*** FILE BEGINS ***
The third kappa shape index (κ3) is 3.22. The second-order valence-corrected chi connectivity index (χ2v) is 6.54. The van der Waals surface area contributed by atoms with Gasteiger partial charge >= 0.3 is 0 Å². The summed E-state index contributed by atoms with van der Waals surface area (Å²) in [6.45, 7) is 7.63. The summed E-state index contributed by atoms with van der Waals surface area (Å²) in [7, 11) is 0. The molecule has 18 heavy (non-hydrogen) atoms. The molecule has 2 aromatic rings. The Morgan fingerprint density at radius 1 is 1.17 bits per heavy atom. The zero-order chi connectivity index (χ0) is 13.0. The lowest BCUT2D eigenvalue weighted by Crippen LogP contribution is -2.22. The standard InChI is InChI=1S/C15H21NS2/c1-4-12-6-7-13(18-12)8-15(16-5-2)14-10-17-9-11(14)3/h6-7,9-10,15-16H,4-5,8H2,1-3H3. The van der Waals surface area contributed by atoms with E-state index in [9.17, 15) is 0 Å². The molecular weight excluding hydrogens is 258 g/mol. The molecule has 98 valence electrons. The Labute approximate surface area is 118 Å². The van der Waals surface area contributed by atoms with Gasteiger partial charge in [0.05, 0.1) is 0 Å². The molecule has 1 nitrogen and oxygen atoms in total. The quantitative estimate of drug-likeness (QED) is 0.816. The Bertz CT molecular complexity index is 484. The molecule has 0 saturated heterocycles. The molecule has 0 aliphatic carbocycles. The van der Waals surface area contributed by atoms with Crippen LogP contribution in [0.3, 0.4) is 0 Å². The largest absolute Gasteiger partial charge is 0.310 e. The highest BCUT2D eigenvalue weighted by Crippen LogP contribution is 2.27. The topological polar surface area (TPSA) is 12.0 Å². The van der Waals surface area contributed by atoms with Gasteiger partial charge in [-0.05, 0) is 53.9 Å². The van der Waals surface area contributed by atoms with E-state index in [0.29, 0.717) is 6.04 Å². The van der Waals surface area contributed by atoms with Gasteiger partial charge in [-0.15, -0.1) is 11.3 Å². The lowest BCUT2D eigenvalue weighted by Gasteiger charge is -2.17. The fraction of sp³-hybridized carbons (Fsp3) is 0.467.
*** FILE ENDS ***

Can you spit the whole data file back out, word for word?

The third kappa shape index (κ3) is 3.22. The second-order valence-corrected chi connectivity index (χ2v) is 6.54. The van der Waals surface area contributed by atoms with Gasteiger partial charge >= 0.3 is 0 Å². The summed E-state index contributed by atoms with van der Waals surface area (Å²) in [6.45, 7) is 7.63. The summed E-state index contributed by atoms with van der Waals surface area (Å²) in [7, 11) is 0. The molecule has 18 heavy (non-hydrogen) atoms. The molecule has 2 aromatic rings. The Morgan fingerprint density at radius 1 is 1.17 bits per heavy atom. The zero-order chi connectivity index (χ0) is 13.0. The lowest BCUT2D eigenvalue weighted by Crippen LogP contribution is -2.22. The standard InChI is InChI=1S/C15H21NS2/c1-4-12-6-7-13(18-12)8-15(16-5-2)14-10-17-9-11(14)3/h6-7,9-10,15-16H,4-5,8H2,1-3H3. The van der Waals surface area contributed by atoms with E-state index in [9.17, 15) is 0 Å². The molecular weight excluding hydrogens is 258 g/mol. The molecule has 98 valence electrons. The Labute approximate surface area is 118 Å². The van der Waals surface area contributed by atoms with Gasteiger partial charge in [0.05, 0.1) is 0 Å². The molecule has 1 nitrogen and oxygen atoms in total. The quantitative estimate of drug-likeness (QED) is 0.816. The Bertz CT molecular complexity index is 484. The molecule has 0 saturated heterocycles. The molecule has 0 aliphatic carbocycles. The van der Waals surface area contributed by atoms with Crippen LogP contribution in [0.3, 0.4) is 0 Å². The largest absolute Gasteiger partial charge is 0.310 e. The highest BCUT2D eigenvalue weighted by Crippen LogP contribution is 2.27. The topological polar surface area (TPSA) is 12.0 Å². The van der Waals surface area contributed by atoms with Gasteiger partial charge in [-0.05, 0) is 53.9 Å². The van der Waals surface area contributed by atoms with E-state index in [0.29, 0.717) is 6.04 Å². The van der Waals surface area contributed by atoms with Gasteiger partial charge in [-0.15, -0.1) is 11.3 Å². The lowest BCUT2D eigenvalue weighted by Gasteiger charge is -2.17. The fraction of sp³-hybridized carbons (Fsp3) is 0.467.